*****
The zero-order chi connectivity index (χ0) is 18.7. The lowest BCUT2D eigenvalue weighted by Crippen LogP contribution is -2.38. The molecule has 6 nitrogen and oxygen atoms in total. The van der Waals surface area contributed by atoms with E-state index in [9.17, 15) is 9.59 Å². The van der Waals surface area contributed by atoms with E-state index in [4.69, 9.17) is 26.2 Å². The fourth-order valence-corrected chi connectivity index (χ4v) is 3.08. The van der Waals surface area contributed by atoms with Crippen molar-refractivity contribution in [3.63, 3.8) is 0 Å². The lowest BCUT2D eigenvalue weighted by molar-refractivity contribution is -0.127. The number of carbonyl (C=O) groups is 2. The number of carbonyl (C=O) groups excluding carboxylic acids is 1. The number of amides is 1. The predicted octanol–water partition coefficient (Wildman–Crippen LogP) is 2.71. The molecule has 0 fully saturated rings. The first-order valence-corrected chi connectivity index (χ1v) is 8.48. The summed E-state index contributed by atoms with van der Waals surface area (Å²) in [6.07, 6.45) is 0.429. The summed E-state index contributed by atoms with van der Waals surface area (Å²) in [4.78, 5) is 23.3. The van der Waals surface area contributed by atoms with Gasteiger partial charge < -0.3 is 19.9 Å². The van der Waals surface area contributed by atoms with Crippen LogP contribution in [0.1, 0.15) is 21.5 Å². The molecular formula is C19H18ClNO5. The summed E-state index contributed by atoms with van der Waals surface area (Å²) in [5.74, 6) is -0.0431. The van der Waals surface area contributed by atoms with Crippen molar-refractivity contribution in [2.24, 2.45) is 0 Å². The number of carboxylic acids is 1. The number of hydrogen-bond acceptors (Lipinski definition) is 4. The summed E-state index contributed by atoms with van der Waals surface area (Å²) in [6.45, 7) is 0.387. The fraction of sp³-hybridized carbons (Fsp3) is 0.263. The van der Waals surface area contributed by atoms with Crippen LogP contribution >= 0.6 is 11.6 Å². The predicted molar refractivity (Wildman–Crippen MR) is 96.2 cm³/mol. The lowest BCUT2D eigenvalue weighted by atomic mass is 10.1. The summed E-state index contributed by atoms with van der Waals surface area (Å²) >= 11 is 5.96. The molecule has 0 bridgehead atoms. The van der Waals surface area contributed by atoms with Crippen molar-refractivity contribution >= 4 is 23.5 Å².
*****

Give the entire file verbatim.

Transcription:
The zero-order chi connectivity index (χ0) is 18.7. The lowest BCUT2D eigenvalue weighted by Crippen LogP contribution is -2.38. The molecule has 6 nitrogen and oxygen atoms in total. The van der Waals surface area contributed by atoms with E-state index in [9.17, 15) is 9.59 Å². The van der Waals surface area contributed by atoms with E-state index in [4.69, 9.17) is 26.2 Å². The fourth-order valence-corrected chi connectivity index (χ4v) is 3.08. The van der Waals surface area contributed by atoms with Crippen molar-refractivity contribution in [3.63, 3.8) is 0 Å². The lowest BCUT2D eigenvalue weighted by molar-refractivity contribution is -0.127. The number of carbonyl (C=O) groups is 2. The number of carbonyl (C=O) groups excluding carboxylic acids is 1. The number of amides is 1. The predicted octanol–water partition coefficient (Wildman–Crippen LogP) is 2.71. The molecule has 0 fully saturated rings. The first-order valence-corrected chi connectivity index (χ1v) is 8.48. The summed E-state index contributed by atoms with van der Waals surface area (Å²) in [6.07, 6.45) is 0.429. The summed E-state index contributed by atoms with van der Waals surface area (Å²) in [4.78, 5) is 23.3. The van der Waals surface area contributed by atoms with Gasteiger partial charge < -0.3 is 19.9 Å². The van der Waals surface area contributed by atoms with Crippen LogP contribution in [0.1, 0.15) is 21.5 Å². The molecular formula is C19H18ClNO5. The summed E-state index contributed by atoms with van der Waals surface area (Å²) in [5.74, 6) is -0.0431. The van der Waals surface area contributed by atoms with Crippen molar-refractivity contribution in [2.24, 2.45) is 0 Å². The number of carboxylic acids is 1. The number of hydrogen-bond acceptors (Lipinski definition) is 4. The summed E-state index contributed by atoms with van der Waals surface area (Å²) in [6.45, 7) is 0.387. The fraction of sp³-hybridized carbons (Fsp3) is 0.263. The van der Waals surface area contributed by atoms with Crippen LogP contribution >= 0.6 is 11.6 Å². The predicted molar refractivity (Wildman–Crippen MR) is 96.2 cm³/mol. The lowest BCUT2D eigenvalue weighted by atomic mass is 10.1. The summed E-state index contributed by atoms with van der Waals surface area (Å²) >= 11 is 5.96. The molecule has 0 bridgehead atoms. The van der Waals surface area contributed by atoms with Crippen molar-refractivity contribution >= 4 is 23.5 Å².